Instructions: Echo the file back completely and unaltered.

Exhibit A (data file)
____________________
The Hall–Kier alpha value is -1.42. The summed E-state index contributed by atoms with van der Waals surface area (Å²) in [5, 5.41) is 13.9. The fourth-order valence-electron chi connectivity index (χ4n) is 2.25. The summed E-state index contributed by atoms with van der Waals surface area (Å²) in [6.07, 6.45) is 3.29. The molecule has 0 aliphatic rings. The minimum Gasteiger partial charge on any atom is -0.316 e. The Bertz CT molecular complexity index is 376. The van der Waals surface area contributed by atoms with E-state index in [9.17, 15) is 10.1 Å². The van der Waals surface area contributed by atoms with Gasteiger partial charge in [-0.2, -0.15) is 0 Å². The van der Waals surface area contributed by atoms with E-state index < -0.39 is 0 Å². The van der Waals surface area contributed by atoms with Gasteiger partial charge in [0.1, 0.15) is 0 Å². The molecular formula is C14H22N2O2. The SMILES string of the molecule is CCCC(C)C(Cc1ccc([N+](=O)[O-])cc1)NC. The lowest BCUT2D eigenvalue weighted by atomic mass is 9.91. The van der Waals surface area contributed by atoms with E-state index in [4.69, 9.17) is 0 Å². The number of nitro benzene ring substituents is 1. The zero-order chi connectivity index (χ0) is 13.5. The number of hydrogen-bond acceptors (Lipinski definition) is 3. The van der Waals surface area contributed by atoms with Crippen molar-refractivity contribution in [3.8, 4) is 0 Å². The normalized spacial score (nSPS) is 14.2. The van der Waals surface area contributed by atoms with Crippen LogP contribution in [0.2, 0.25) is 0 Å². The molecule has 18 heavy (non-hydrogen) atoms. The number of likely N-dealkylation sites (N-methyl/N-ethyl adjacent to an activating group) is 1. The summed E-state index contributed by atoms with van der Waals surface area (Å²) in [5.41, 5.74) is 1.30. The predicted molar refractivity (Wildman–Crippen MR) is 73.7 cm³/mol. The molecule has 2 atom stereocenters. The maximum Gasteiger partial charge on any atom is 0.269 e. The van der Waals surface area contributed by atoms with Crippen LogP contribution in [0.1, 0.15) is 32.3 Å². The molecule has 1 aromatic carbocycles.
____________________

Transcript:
The Hall–Kier alpha value is -1.42. The summed E-state index contributed by atoms with van der Waals surface area (Å²) in [5, 5.41) is 13.9. The fourth-order valence-electron chi connectivity index (χ4n) is 2.25. The summed E-state index contributed by atoms with van der Waals surface area (Å²) in [6.07, 6.45) is 3.29. The molecule has 0 aliphatic rings. The minimum Gasteiger partial charge on any atom is -0.316 e. The Bertz CT molecular complexity index is 376. The van der Waals surface area contributed by atoms with E-state index in [9.17, 15) is 10.1 Å². The van der Waals surface area contributed by atoms with Gasteiger partial charge in [-0.2, -0.15) is 0 Å². The van der Waals surface area contributed by atoms with E-state index < -0.39 is 0 Å². The van der Waals surface area contributed by atoms with Gasteiger partial charge in [0.1, 0.15) is 0 Å². The molecular formula is C14H22N2O2. The SMILES string of the molecule is CCCC(C)C(Cc1ccc([N+](=O)[O-])cc1)NC. The lowest BCUT2D eigenvalue weighted by atomic mass is 9.91. The van der Waals surface area contributed by atoms with E-state index in [4.69, 9.17) is 0 Å². The number of nitro benzene ring substituents is 1. The zero-order chi connectivity index (χ0) is 13.5. The number of hydrogen-bond acceptors (Lipinski definition) is 3. The van der Waals surface area contributed by atoms with Crippen molar-refractivity contribution in [3.8, 4) is 0 Å². The normalized spacial score (nSPS) is 14.2. The van der Waals surface area contributed by atoms with Crippen LogP contribution in [0.2, 0.25) is 0 Å². The molecule has 18 heavy (non-hydrogen) atoms. The number of likely N-dealkylation sites (N-methyl/N-ethyl adjacent to an activating group) is 1. The summed E-state index contributed by atoms with van der Waals surface area (Å²) in [5.41, 5.74) is 1.30. The predicted molar refractivity (Wildman–Crippen MR) is 73.7 cm³/mol. The molecule has 2 atom stereocenters. The maximum Gasteiger partial charge on any atom is 0.269 e. The van der Waals surface area contributed by atoms with Crippen LogP contribution in [0.1, 0.15) is 32.3 Å². The molecule has 1 aromatic carbocycles.